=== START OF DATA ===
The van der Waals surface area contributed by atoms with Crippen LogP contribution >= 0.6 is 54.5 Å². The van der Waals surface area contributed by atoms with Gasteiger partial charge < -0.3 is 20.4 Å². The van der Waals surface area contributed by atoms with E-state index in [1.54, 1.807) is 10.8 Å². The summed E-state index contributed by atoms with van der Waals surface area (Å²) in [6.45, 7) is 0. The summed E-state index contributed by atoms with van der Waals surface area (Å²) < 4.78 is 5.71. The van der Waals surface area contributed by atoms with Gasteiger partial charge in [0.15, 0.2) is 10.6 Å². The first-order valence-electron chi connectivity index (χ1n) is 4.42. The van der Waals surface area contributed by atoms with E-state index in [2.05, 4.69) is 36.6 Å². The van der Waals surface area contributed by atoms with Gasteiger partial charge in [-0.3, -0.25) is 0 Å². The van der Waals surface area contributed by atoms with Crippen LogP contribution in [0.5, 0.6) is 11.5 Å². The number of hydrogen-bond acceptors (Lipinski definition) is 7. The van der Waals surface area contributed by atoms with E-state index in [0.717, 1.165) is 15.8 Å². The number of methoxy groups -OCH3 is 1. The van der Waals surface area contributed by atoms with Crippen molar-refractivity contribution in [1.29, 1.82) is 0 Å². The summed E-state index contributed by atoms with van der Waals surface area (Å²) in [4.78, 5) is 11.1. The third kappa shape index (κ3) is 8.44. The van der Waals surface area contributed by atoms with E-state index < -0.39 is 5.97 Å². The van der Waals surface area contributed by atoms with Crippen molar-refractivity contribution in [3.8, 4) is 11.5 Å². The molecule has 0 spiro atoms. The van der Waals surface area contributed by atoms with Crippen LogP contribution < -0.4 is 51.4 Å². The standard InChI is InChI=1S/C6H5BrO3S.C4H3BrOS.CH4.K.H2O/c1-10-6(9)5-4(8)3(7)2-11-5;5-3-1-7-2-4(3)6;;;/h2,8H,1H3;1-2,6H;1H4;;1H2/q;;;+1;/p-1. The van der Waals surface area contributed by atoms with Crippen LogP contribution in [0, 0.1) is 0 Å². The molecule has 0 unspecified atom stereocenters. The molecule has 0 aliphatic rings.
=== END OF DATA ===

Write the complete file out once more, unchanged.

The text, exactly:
The van der Waals surface area contributed by atoms with Crippen LogP contribution >= 0.6 is 54.5 Å². The van der Waals surface area contributed by atoms with Gasteiger partial charge < -0.3 is 20.4 Å². The van der Waals surface area contributed by atoms with E-state index in [1.54, 1.807) is 10.8 Å². The summed E-state index contributed by atoms with van der Waals surface area (Å²) in [6.45, 7) is 0. The summed E-state index contributed by atoms with van der Waals surface area (Å²) < 4.78 is 5.71. The van der Waals surface area contributed by atoms with Gasteiger partial charge in [0.15, 0.2) is 10.6 Å². The first-order valence-electron chi connectivity index (χ1n) is 4.42. The van der Waals surface area contributed by atoms with E-state index in [2.05, 4.69) is 36.6 Å². The van der Waals surface area contributed by atoms with Gasteiger partial charge in [-0.3, -0.25) is 0 Å². The van der Waals surface area contributed by atoms with Crippen LogP contribution in [0.5, 0.6) is 11.5 Å². The number of hydrogen-bond acceptors (Lipinski definition) is 7. The van der Waals surface area contributed by atoms with E-state index in [0.717, 1.165) is 15.8 Å². The number of methoxy groups -OCH3 is 1. The van der Waals surface area contributed by atoms with Crippen molar-refractivity contribution in [1.29, 1.82) is 0 Å². The summed E-state index contributed by atoms with van der Waals surface area (Å²) in [4.78, 5) is 11.1. The third kappa shape index (κ3) is 8.44. The van der Waals surface area contributed by atoms with E-state index < -0.39 is 5.97 Å². The van der Waals surface area contributed by atoms with Crippen molar-refractivity contribution in [3.8, 4) is 11.5 Å². The molecule has 0 spiro atoms. The van der Waals surface area contributed by atoms with Crippen LogP contribution < -0.4 is 51.4 Å². The standard InChI is InChI=1S/C6H5BrO3S.C4H3BrOS.CH4.K.H2O/c1-10-6(9)5-4(8)3(7)2-11-5;5-3-1-7-2-4(3)6;;;/h2,8H,1H3;1-2,6H;1H4;;1H2/q;;;+1;/p-1. The van der Waals surface area contributed by atoms with Crippen LogP contribution in [0, 0.1) is 0 Å². The molecule has 0 unspecified atom stereocenters. The molecule has 0 aliphatic rings.